I was excited when I heard UK Feminista were holding a feminist conference in London, I made sure I could come by swapping my Saturday at work and bought a ticket as soon as I could.
FEM11 was my first ever feminist conference and certainly won't be my last!
I had to get up really early as I wanted to make sure I got there early to register (which was a good move as the event was sold out and soon after we had arrived there was a massive queue going outside the door)! The registers were set in alphabetical order by first name which caused some confusion for me as I paid with Paypal which is in my husband's name, so I was down with his name instead and for a tiny moment I thought I wouldn't be on the list!
There was a bit of time before the conference so I had a look around the stalls, most of them were charity and organisations so I picked up lots of leaflets including detailed booklets on the work of End Violence Against Women. I also spent lots of money on a stall but I won't say what as the things I got are Xmas presents :)
About 10am we made our way into the big hall which was packed solid with loads of people- of all genders, ages and backgrounds, it took us ages to find a seat! Kat Banyard of UK Feminsta then done a introduction to the event and we heard various speeches including an excellent and humorous one from Sandi Toksving including the epic line "If Rapunzel had hair long enough to let a man climb and rescue her, why didn't she make a rope and climb down herself?"
There was a short break and then it was time for the first seminar of the day. The one I picked for the morning session was a talk from The Fawcett Society about the impacts of the government cuts and promoting their Don't Turn Back time march which is happening next Saturday. It was quite a depressing talk highlighting the need for help for families, low income mothers, victims of violence and older women. The most distressing part was hearing about maternity discrimination in the work place from a speaker from Platform 51 including tales of women who were dismissed shortly after announcing their pregnancy.
Afterwards there was an hour for lunch, the cafe had a huge queue so Cara took me to a place nearby called Planet Organic which had an awesome range of vegan food- so I had a falafel wrap, some organic cola and a vegan muffin :) We also got to try some raw vegan chocolate which tasted AMAZING.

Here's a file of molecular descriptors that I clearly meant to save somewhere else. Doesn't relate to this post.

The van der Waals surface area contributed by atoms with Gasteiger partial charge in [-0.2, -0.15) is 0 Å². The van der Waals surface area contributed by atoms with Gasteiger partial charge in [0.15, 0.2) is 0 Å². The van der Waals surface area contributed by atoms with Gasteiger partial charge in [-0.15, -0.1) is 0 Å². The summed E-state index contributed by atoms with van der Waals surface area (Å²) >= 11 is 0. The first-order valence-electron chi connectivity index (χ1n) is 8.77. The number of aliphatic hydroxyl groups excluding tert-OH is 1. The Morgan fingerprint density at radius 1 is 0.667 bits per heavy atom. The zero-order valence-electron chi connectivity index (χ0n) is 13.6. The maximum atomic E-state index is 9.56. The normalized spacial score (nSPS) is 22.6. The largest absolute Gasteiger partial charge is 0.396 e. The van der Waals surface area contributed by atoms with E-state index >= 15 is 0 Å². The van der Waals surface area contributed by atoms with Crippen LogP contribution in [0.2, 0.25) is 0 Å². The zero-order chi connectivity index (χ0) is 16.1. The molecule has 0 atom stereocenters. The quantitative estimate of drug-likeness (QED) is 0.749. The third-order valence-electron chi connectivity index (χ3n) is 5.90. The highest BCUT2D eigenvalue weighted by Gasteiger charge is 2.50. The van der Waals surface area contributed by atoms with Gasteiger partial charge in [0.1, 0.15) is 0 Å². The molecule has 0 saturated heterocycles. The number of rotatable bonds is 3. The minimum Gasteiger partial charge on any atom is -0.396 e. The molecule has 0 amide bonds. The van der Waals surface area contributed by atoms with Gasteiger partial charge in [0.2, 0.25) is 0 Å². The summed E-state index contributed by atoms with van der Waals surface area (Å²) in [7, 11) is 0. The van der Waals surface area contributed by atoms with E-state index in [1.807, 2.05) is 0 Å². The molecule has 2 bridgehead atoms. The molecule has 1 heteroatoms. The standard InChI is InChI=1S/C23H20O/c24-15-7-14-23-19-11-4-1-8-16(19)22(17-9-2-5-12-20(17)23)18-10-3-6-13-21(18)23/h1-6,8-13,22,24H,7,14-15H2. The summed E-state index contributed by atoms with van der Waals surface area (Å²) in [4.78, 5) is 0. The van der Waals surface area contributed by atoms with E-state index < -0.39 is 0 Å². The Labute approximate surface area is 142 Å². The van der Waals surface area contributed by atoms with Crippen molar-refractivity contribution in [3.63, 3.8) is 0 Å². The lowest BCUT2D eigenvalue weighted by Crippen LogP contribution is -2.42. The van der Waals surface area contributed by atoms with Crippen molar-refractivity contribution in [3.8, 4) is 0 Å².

The afternoon seminar I picked was from the group Object who campaign against the objectification of women. The seminar was in the big hall again and this was very full up and for the most part I really enjoyed their talk, we got to see some videos of them in action including their Feminist Friday action in Tesco and challenging lad mags on the news. I mostly agreed with what they had to say, but find myself conflicted with their views on sex work. I don't agree with the idea of selling sex, but I do worry if we ban their advertising and so on, that we may make things worse for the women involved, and of course there is the whole issue of choice-if women want to sell their bodies this way- is that okay? I find the sex work issue a somewhat complex issue in regards to my feminist beliefs. I discussed it with Cara who was very much against sex work, and to my dismay this was when she also told me that she was against transgender people, I won't go into details here, but I was shocked and I really can't see her point of view at all, I could only agree to disagree, I thought of many things I could have said later on but it was too late :(
There was another short break and then back in the main hall all together for the final parts of the day "Feminist Question Time" where we had the opportunity to ask some select feminists questions on a variety of topics including politics and porn- there's a good blog about it here
and then the mayor candidate debate, which has also been blogged about better than I could here
Overall the day was very inspiring and gave me plenty of food for thought. It also made me realise more some of the conflicts in the feminism community (like the porn industry, working with men etc) which saddens me a little as even though we may have different views, we need to work together on the things we DO agree on to make a difference. I also thought the question and answer sessions weren't always as well organised as they could have been, but I could understand it must be difficult with a room filled with over a thousand rowdy feminists!